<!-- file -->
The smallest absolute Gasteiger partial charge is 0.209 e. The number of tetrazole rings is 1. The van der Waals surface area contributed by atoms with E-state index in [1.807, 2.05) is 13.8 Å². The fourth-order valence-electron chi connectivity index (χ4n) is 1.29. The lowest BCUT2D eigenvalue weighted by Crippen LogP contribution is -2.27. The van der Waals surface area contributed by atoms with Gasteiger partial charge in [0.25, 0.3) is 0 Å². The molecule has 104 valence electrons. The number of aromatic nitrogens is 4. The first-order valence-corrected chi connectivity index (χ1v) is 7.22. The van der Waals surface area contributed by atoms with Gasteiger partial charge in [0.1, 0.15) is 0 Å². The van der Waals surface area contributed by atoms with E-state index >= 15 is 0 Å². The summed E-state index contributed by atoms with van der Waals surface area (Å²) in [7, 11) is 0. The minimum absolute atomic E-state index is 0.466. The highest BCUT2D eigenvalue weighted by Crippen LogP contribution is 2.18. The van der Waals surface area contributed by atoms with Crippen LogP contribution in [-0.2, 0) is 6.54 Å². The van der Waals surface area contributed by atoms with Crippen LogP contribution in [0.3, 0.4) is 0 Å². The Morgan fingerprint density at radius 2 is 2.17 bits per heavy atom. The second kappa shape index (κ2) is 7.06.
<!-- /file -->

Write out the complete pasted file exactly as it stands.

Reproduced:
The smallest absolute Gasteiger partial charge is 0.209 e. The number of tetrazole rings is 1. The van der Waals surface area contributed by atoms with E-state index in [1.807, 2.05) is 13.8 Å². The fourth-order valence-electron chi connectivity index (χ4n) is 1.29. The lowest BCUT2D eigenvalue weighted by Crippen LogP contribution is -2.27. The van der Waals surface area contributed by atoms with Gasteiger partial charge in [0.25, 0.3) is 0 Å². The molecule has 104 valence electrons. The number of aromatic nitrogens is 4. The first-order valence-corrected chi connectivity index (χ1v) is 7.22. The van der Waals surface area contributed by atoms with Gasteiger partial charge in [0.1, 0.15) is 0 Å². The van der Waals surface area contributed by atoms with E-state index >= 15 is 0 Å². The summed E-state index contributed by atoms with van der Waals surface area (Å²) in [7, 11) is 0. The minimum absolute atomic E-state index is 0.466. The highest BCUT2D eigenvalue weighted by Crippen LogP contribution is 2.18. The van der Waals surface area contributed by atoms with Crippen LogP contribution in [-0.2, 0) is 6.54 Å². The van der Waals surface area contributed by atoms with Crippen LogP contribution in [0.3, 0.4) is 0 Å². The Morgan fingerprint density at radius 2 is 2.17 bits per heavy atom. The second kappa shape index (κ2) is 7.06.